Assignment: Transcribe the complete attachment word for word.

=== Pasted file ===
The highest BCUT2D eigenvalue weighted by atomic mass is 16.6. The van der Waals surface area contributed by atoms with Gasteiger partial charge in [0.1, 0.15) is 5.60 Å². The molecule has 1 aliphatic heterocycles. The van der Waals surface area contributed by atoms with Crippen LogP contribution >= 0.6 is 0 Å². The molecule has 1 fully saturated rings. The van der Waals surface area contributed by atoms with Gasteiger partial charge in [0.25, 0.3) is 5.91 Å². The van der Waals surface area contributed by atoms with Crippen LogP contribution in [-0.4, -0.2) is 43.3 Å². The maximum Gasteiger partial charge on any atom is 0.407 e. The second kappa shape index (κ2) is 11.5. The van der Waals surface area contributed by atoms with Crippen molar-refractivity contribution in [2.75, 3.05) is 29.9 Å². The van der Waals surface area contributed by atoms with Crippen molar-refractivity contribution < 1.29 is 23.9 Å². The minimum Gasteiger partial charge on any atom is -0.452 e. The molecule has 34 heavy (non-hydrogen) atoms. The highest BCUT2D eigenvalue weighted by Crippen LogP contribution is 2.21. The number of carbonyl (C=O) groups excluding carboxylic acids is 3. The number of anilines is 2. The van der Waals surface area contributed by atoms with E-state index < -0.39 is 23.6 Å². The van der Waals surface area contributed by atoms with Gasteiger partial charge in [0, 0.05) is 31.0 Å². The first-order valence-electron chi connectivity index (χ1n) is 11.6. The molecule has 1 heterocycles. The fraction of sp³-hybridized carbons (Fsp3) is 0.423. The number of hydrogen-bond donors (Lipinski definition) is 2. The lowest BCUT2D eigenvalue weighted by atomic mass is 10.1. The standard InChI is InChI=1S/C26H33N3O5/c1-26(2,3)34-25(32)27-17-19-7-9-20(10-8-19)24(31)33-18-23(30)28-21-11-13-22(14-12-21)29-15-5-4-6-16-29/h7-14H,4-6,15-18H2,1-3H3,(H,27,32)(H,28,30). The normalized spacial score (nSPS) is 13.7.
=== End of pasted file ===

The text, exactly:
The highest BCUT2D eigenvalue weighted by atomic mass is 16.6. The van der Waals surface area contributed by atoms with Gasteiger partial charge in [0.1, 0.15) is 5.60 Å². The molecule has 1 aliphatic heterocycles. The van der Waals surface area contributed by atoms with Crippen LogP contribution >= 0.6 is 0 Å². The molecule has 1 fully saturated rings. The van der Waals surface area contributed by atoms with Gasteiger partial charge in [0.25, 0.3) is 5.91 Å². The van der Waals surface area contributed by atoms with Crippen LogP contribution in [-0.4, -0.2) is 43.3 Å². The maximum Gasteiger partial charge on any atom is 0.407 e. The second kappa shape index (κ2) is 11.5. The van der Waals surface area contributed by atoms with Crippen molar-refractivity contribution in [2.75, 3.05) is 29.9 Å². The van der Waals surface area contributed by atoms with Crippen molar-refractivity contribution < 1.29 is 23.9 Å². The minimum Gasteiger partial charge on any atom is -0.452 e. The molecule has 34 heavy (non-hydrogen) atoms. The highest BCUT2D eigenvalue weighted by Crippen LogP contribution is 2.21. The number of carbonyl (C=O) groups excluding carboxylic acids is 3. The number of anilines is 2. The van der Waals surface area contributed by atoms with E-state index < -0.39 is 23.6 Å². The van der Waals surface area contributed by atoms with Gasteiger partial charge in [0, 0.05) is 31.0 Å². The first-order valence-electron chi connectivity index (χ1n) is 11.6. The molecule has 1 heterocycles. The fraction of sp³-hybridized carbons (Fsp3) is 0.423. The number of hydrogen-bond donors (Lipinski definition) is 2. The lowest BCUT2D eigenvalue weighted by atomic mass is 10.1. The standard InChI is InChI=1S/C26H33N3O5/c1-26(2,3)34-25(32)27-17-19-7-9-20(10-8-19)24(31)33-18-23(30)28-21-11-13-22(14-12-21)29-15-5-4-6-16-29/h7-14H,4-6,15-18H2,1-3H3,(H,27,32)(H,28,30). The normalized spacial score (nSPS) is 13.7.